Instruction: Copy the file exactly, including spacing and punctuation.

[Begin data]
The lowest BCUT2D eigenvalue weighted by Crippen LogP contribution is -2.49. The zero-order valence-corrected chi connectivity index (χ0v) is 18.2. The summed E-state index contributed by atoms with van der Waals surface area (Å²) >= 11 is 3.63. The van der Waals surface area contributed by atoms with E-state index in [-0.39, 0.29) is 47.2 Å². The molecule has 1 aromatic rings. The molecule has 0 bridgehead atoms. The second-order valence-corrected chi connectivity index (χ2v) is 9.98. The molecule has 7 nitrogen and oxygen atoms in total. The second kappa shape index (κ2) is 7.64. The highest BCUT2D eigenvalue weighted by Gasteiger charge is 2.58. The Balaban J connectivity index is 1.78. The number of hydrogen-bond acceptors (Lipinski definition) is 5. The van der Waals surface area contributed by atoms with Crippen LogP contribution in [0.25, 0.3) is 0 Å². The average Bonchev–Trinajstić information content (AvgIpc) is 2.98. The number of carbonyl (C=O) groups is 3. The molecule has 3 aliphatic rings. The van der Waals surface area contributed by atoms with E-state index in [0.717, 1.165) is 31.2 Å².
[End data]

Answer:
The lowest BCUT2D eigenvalue weighted by Crippen LogP contribution is -2.49. The zero-order valence-corrected chi connectivity index (χ0v) is 18.2. The summed E-state index contributed by atoms with van der Waals surface area (Å²) >= 11 is 3.63. The van der Waals surface area contributed by atoms with E-state index in [-0.39, 0.29) is 47.2 Å². The molecule has 1 aromatic rings. The molecule has 0 bridgehead atoms. The second-order valence-corrected chi connectivity index (χ2v) is 9.98. The molecule has 7 nitrogen and oxygen atoms in total. The second kappa shape index (κ2) is 7.64. The highest BCUT2D eigenvalue weighted by Gasteiger charge is 2.58. The Balaban J connectivity index is 1.78. The number of hydrogen-bond acceptors (Lipinski definition) is 5. The van der Waals surface area contributed by atoms with Crippen LogP contribution in [0.25, 0.3) is 0 Å². The average Bonchev–Trinajstić information content (AvgIpc) is 2.98. The number of carbonyl (C=O) groups is 3. The molecule has 3 aliphatic rings. The van der Waals surface area contributed by atoms with E-state index in [0.717, 1.165) is 31.2 Å².